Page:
Looking for an up-and-coming third-year receiver with a new offensive coordinator and a quarterback who is the clear No. 1 in his offense? Both Drake London and George Pickens fit that description, but they’re drafted three rounds apart. London, the WR12 according to FantasyPros, is in a better situation than Pickens, the WR27, but not enough to justify the distance. On paper, Kirk Cousins ​​is a far better quarterback than Russell Wilson or Justin Fields, but he’s entering his 36th season with a hamstring injury. There will be growing pains. The new playmaker in Pittsburgh? London’s head coach in Atlanta, Arthur Smith. London’s performance under Smith is a concern for Pickens, but keep in mind that AJ Brown was a fantasy WR1 with Smith as his coordinator in Tennessee. Smith has a track record as a strong offensive mind despite Atlanta’s struggles, and Pickens is the best skill player in Pittsburgh. He should be loaded with enough targets to make his draft position count. The same may not be true for London.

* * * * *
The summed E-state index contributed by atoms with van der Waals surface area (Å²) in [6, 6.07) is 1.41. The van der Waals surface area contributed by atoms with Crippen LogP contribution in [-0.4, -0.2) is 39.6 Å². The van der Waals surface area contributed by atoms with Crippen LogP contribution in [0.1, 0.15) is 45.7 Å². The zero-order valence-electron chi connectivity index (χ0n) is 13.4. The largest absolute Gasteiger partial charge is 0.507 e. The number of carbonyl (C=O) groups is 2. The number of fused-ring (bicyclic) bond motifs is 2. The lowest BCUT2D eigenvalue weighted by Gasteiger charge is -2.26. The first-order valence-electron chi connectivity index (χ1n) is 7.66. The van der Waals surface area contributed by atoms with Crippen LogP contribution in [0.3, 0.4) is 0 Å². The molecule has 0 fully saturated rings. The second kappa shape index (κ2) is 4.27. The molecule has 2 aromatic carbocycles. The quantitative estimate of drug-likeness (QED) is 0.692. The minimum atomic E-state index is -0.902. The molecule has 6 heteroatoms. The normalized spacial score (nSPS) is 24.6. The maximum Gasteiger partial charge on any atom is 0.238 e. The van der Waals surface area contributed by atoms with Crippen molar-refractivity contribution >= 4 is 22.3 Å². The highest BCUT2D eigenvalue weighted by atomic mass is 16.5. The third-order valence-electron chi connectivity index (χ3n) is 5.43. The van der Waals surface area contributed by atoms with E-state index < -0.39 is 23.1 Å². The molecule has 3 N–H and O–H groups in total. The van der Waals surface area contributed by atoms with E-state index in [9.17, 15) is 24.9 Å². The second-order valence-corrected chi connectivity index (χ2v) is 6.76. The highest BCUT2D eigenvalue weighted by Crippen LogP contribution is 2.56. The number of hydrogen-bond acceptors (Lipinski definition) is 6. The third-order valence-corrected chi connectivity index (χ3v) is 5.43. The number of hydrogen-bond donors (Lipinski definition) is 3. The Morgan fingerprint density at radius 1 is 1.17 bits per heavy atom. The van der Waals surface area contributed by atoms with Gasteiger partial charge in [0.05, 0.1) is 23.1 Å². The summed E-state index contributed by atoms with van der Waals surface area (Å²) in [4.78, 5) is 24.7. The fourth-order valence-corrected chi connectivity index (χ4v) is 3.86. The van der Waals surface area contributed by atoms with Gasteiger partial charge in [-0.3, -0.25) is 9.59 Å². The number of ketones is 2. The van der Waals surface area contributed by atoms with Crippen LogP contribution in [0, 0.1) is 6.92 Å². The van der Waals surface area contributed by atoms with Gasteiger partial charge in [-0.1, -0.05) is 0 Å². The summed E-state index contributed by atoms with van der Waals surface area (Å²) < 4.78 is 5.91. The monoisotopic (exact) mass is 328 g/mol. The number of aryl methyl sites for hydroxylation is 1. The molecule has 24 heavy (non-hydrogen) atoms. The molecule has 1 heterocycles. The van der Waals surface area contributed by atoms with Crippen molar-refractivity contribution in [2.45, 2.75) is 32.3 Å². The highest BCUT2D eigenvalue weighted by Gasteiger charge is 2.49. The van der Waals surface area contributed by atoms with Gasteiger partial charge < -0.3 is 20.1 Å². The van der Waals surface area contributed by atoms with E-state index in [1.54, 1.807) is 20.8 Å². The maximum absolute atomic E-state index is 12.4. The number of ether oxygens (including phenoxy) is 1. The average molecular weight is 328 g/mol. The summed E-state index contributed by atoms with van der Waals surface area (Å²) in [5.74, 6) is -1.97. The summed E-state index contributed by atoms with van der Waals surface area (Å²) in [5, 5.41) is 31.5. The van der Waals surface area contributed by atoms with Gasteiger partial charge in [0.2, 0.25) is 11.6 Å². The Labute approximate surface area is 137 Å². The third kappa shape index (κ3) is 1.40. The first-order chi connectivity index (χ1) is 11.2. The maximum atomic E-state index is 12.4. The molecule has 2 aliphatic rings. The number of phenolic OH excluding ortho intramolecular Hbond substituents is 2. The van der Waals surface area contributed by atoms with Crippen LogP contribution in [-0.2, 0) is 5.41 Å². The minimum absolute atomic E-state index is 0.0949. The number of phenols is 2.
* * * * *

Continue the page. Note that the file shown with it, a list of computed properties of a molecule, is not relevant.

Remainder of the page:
After taking the league by storm as a rookie and finishing as a fantasy TE1, LaPorta has understandably risen to the top of the draft at that position. However, you have to put LaPorta’s historic rookie year in context. His 11.5 half-PPR fantasy points per game led all tight ends last year, but would have been the TE5 in 2021. LaPorta is drafted ten spots ahead of Travis Kelce and two rounds earlier than Trey McBride, Mark Andrews and Dalton Kincaid. All four have a good chance of finishing as a TE1, as does LaPorta. LaPorta had 10 touchdowns as a rookie, three more than expected, according to PFF. If his production in the end zone drops, it’s hard to imagine him getting enough more targets to make up for it. Amon-Ra St. Brown is the clear top target in Detroit’s offense, and Jahmyr Gibbs and Jameson Williams should get bigger roles. Drafting LaPorta in the top 24 is too much risk. While he should repeat as an elite fantasy option, there are better opportunities at the tight end position later in the draft.